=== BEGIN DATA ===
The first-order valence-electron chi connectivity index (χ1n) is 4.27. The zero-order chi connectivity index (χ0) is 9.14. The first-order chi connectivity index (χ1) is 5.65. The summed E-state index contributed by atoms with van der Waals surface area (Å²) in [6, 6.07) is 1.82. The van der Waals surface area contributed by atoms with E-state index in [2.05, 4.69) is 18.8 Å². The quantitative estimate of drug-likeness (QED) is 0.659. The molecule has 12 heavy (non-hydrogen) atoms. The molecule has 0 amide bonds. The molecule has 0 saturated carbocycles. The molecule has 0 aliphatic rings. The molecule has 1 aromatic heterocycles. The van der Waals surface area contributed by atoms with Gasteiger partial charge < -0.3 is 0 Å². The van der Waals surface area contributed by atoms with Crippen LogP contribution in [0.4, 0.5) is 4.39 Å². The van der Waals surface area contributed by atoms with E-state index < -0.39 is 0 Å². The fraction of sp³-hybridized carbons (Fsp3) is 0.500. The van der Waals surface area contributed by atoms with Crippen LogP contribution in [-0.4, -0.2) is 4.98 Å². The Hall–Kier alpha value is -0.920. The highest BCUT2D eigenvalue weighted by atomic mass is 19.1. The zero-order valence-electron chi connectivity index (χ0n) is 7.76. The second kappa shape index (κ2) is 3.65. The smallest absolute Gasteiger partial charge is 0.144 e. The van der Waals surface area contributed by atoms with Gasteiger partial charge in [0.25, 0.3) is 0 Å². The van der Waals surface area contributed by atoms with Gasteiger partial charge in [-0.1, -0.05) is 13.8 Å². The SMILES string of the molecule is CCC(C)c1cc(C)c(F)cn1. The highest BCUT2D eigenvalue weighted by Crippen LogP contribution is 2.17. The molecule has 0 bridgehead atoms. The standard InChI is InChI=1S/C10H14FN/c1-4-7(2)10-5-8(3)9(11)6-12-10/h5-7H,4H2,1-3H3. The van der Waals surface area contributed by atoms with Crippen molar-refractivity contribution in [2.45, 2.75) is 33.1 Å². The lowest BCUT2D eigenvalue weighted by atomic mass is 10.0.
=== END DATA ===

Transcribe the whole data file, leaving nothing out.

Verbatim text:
The first-order valence-electron chi connectivity index (χ1n) is 4.27. The zero-order chi connectivity index (χ0) is 9.14. The first-order chi connectivity index (χ1) is 5.65. The summed E-state index contributed by atoms with van der Waals surface area (Å²) in [6, 6.07) is 1.82. The van der Waals surface area contributed by atoms with E-state index in [2.05, 4.69) is 18.8 Å². The quantitative estimate of drug-likeness (QED) is 0.659. The molecule has 12 heavy (non-hydrogen) atoms. The molecule has 0 amide bonds. The molecule has 0 saturated carbocycles. The molecule has 0 aliphatic rings. The molecule has 1 aromatic heterocycles. The van der Waals surface area contributed by atoms with Gasteiger partial charge < -0.3 is 0 Å². The van der Waals surface area contributed by atoms with Crippen LogP contribution in [0.4, 0.5) is 4.39 Å². The van der Waals surface area contributed by atoms with E-state index < -0.39 is 0 Å². The fraction of sp³-hybridized carbons (Fsp3) is 0.500. The van der Waals surface area contributed by atoms with Crippen LogP contribution in [-0.4, -0.2) is 4.98 Å². The Hall–Kier alpha value is -0.920. The highest BCUT2D eigenvalue weighted by atomic mass is 19.1. The zero-order valence-electron chi connectivity index (χ0n) is 7.76. The second kappa shape index (κ2) is 3.65. The smallest absolute Gasteiger partial charge is 0.144 e. The van der Waals surface area contributed by atoms with Gasteiger partial charge in [0.25, 0.3) is 0 Å². The van der Waals surface area contributed by atoms with Gasteiger partial charge in [-0.1, -0.05) is 13.8 Å². The SMILES string of the molecule is CCC(C)c1cc(C)c(F)cn1. The highest BCUT2D eigenvalue weighted by Crippen LogP contribution is 2.17. The molecule has 0 bridgehead atoms. The standard InChI is InChI=1S/C10H14FN/c1-4-7(2)10-5-8(3)9(11)6-12-10/h5-7H,4H2,1-3H3. The van der Waals surface area contributed by atoms with Crippen molar-refractivity contribution in [2.45, 2.75) is 33.1 Å². The lowest BCUT2D eigenvalue weighted by atomic mass is 10.0.